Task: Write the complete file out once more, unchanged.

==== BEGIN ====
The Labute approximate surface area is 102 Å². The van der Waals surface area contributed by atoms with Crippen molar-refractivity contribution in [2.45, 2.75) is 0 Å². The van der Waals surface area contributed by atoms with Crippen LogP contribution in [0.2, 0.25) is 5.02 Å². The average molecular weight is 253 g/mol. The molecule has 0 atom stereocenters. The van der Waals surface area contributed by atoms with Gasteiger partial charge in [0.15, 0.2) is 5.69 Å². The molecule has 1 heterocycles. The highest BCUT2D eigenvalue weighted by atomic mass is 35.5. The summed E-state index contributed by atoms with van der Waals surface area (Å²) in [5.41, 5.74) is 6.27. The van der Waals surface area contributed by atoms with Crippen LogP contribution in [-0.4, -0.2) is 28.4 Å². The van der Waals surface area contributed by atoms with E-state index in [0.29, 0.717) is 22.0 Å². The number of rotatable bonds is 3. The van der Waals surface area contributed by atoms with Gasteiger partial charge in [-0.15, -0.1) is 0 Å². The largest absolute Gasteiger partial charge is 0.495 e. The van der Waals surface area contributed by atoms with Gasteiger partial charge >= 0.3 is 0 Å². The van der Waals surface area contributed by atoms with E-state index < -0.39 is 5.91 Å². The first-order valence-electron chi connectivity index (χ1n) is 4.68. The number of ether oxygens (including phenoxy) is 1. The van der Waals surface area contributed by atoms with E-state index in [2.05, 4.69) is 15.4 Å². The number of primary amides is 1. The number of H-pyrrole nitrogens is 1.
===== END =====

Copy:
The Labute approximate surface area is 102 Å². The van der Waals surface area contributed by atoms with Crippen molar-refractivity contribution in [2.45, 2.75) is 0 Å². The van der Waals surface area contributed by atoms with Crippen LogP contribution in [0.2, 0.25) is 5.02 Å². The average molecular weight is 253 g/mol. The molecule has 0 atom stereocenters. The van der Waals surface area contributed by atoms with Gasteiger partial charge in [0.15, 0.2) is 5.69 Å². The molecule has 1 heterocycles. The highest BCUT2D eigenvalue weighted by atomic mass is 35.5. The summed E-state index contributed by atoms with van der Waals surface area (Å²) in [5.41, 5.74) is 6.27. The van der Waals surface area contributed by atoms with Crippen LogP contribution in [-0.4, -0.2) is 28.4 Å². The van der Waals surface area contributed by atoms with E-state index in [0.29, 0.717) is 22.0 Å². The number of rotatable bonds is 3. The van der Waals surface area contributed by atoms with Gasteiger partial charge in [-0.15, -0.1) is 0 Å². The largest absolute Gasteiger partial charge is 0.495 e. The van der Waals surface area contributed by atoms with Gasteiger partial charge >= 0.3 is 0 Å². The van der Waals surface area contributed by atoms with E-state index < -0.39 is 5.91 Å². The first-order valence-electron chi connectivity index (χ1n) is 4.68. The number of ether oxygens (including phenoxy) is 1. The van der Waals surface area contributed by atoms with E-state index in [2.05, 4.69) is 15.4 Å². The number of primary amides is 1. The number of H-pyrrole nitrogens is 1.